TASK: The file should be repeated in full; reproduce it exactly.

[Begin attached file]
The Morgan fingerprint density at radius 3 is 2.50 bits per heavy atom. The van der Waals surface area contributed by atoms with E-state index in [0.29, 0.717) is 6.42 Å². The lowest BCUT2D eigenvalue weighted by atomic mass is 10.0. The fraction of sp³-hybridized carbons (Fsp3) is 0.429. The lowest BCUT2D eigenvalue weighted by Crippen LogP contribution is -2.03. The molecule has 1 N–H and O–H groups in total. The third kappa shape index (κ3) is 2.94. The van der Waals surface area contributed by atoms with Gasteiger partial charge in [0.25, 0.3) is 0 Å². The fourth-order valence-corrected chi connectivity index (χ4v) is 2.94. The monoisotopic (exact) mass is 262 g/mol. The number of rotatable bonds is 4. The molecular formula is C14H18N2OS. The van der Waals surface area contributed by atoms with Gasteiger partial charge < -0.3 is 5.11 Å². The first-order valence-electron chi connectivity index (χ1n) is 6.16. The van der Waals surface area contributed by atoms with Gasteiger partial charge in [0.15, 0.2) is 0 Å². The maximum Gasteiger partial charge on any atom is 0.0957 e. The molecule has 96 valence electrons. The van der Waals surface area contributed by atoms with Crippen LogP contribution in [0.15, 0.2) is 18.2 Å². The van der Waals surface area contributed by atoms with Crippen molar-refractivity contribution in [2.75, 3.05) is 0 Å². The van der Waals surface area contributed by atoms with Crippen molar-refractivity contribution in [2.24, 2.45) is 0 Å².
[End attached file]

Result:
The Morgan fingerprint density at radius 3 is 2.50 bits per heavy atom. The van der Waals surface area contributed by atoms with E-state index in [0.29, 0.717) is 6.42 Å². The lowest BCUT2D eigenvalue weighted by atomic mass is 10.0. The fraction of sp³-hybridized carbons (Fsp3) is 0.429. The lowest BCUT2D eigenvalue weighted by Crippen LogP contribution is -2.03. The molecule has 1 N–H and O–H groups in total. The third kappa shape index (κ3) is 2.94. The van der Waals surface area contributed by atoms with Gasteiger partial charge in [0.25, 0.3) is 0 Å². The fourth-order valence-corrected chi connectivity index (χ4v) is 2.94. The monoisotopic (exact) mass is 262 g/mol. The number of rotatable bonds is 4. The molecular formula is C14H18N2OS. The van der Waals surface area contributed by atoms with Gasteiger partial charge < -0.3 is 5.11 Å². The first-order valence-electron chi connectivity index (χ1n) is 6.16. The van der Waals surface area contributed by atoms with Gasteiger partial charge in [0.15, 0.2) is 0 Å². The maximum Gasteiger partial charge on any atom is 0.0957 e. The molecule has 96 valence electrons. The van der Waals surface area contributed by atoms with Crippen LogP contribution in [0.15, 0.2) is 18.2 Å². The van der Waals surface area contributed by atoms with Crippen molar-refractivity contribution in [2.75, 3.05) is 0 Å². The van der Waals surface area contributed by atoms with Crippen molar-refractivity contribution in [2.24, 2.45) is 0 Å².